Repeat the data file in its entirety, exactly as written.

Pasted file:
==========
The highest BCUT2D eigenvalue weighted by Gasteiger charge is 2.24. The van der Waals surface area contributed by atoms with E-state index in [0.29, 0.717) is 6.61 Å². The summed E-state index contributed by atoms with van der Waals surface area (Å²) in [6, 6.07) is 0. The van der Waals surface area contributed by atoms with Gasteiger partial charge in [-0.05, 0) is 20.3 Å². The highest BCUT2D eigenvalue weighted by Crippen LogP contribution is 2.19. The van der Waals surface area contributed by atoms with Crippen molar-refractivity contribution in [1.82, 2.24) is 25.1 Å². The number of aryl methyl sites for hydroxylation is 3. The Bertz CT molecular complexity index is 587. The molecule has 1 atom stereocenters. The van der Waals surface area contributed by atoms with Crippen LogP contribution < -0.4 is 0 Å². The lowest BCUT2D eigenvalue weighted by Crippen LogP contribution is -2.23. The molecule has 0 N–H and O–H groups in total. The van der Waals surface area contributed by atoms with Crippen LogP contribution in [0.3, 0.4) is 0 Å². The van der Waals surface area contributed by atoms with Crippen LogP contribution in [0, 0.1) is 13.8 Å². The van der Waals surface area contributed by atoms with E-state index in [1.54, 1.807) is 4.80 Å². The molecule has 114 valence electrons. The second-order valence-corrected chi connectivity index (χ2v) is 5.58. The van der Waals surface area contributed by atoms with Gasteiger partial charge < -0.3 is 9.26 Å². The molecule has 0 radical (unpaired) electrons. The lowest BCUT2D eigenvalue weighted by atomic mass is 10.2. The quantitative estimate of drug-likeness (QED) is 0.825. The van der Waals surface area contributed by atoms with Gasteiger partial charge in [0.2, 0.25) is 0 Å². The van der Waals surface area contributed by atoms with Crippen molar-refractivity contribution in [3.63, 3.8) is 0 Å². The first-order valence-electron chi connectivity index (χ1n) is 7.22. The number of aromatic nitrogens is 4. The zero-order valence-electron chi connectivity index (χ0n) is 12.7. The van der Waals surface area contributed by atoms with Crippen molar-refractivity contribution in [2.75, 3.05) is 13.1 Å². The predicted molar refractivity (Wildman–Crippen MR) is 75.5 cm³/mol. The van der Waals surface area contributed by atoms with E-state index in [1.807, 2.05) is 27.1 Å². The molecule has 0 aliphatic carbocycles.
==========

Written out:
The highest BCUT2D eigenvalue weighted by Gasteiger charge is 2.24. The van der Waals surface area contributed by atoms with E-state index in [0.29, 0.717) is 6.61 Å². The summed E-state index contributed by atoms with van der Waals surface area (Å²) in [6, 6.07) is 0. The van der Waals surface area contributed by atoms with Gasteiger partial charge in [-0.05, 0) is 20.3 Å². The highest BCUT2D eigenvalue weighted by Crippen LogP contribution is 2.19. The van der Waals surface area contributed by atoms with Crippen molar-refractivity contribution in [1.82, 2.24) is 25.1 Å². The number of aryl methyl sites for hydroxylation is 3. The Bertz CT molecular complexity index is 587. The molecule has 1 atom stereocenters. The van der Waals surface area contributed by atoms with Crippen LogP contribution < -0.4 is 0 Å². The lowest BCUT2D eigenvalue weighted by Crippen LogP contribution is -2.23. The molecule has 0 N–H and O–H groups in total. The van der Waals surface area contributed by atoms with Crippen LogP contribution in [0.3, 0.4) is 0 Å². The van der Waals surface area contributed by atoms with Crippen LogP contribution in [0, 0.1) is 13.8 Å². The van der Waals surface area contributed by atoms with E-state index in [1.54, 1.807) is 4.80 Å². The molecule has 114 valence electrons. The second-order valence-corrected chi connectivity index (χ2v) is 5.58. The van der Waals surface area contributed by atoms with Gasteiger partial charge < -0.3 is 9.26 Å². The molecule has 0 radical (unpaired) electrons. The lowest BCUT2D eigenvalue weighted by atomic mass is 10.2. The quantitative estimate of drug-likeness (QED) is 0.825. The van der Waals surface area contributed by atoms with Gasteiger partial charge in [0.2, 0.25) is 0 Å². The van der Waals surface area contributed by atoms with Crippen molar-refractivity contribution in [3.63, 3.8) is 0 Å². The first-order valence-electron chi connectivity index (χ1n) is 7.22. The number of aromatic nitrogens is 4. The zero-order valence-electron chi connectivity index (χ0n) is 12.7. The van der Waals surface area contributed by atoms with Crippen molar-refractivity contribution in [2.75, 3.05) is 13.1 Å². The predicted molar refractivity (Wildman–Crippen MR) is 75.5 cm³/mol. The van der Waals surface area contributed by atoms with E-state index in [1.807, 2.05) is 27.1 Å². The molecule has 0 aliphatic carbocycles.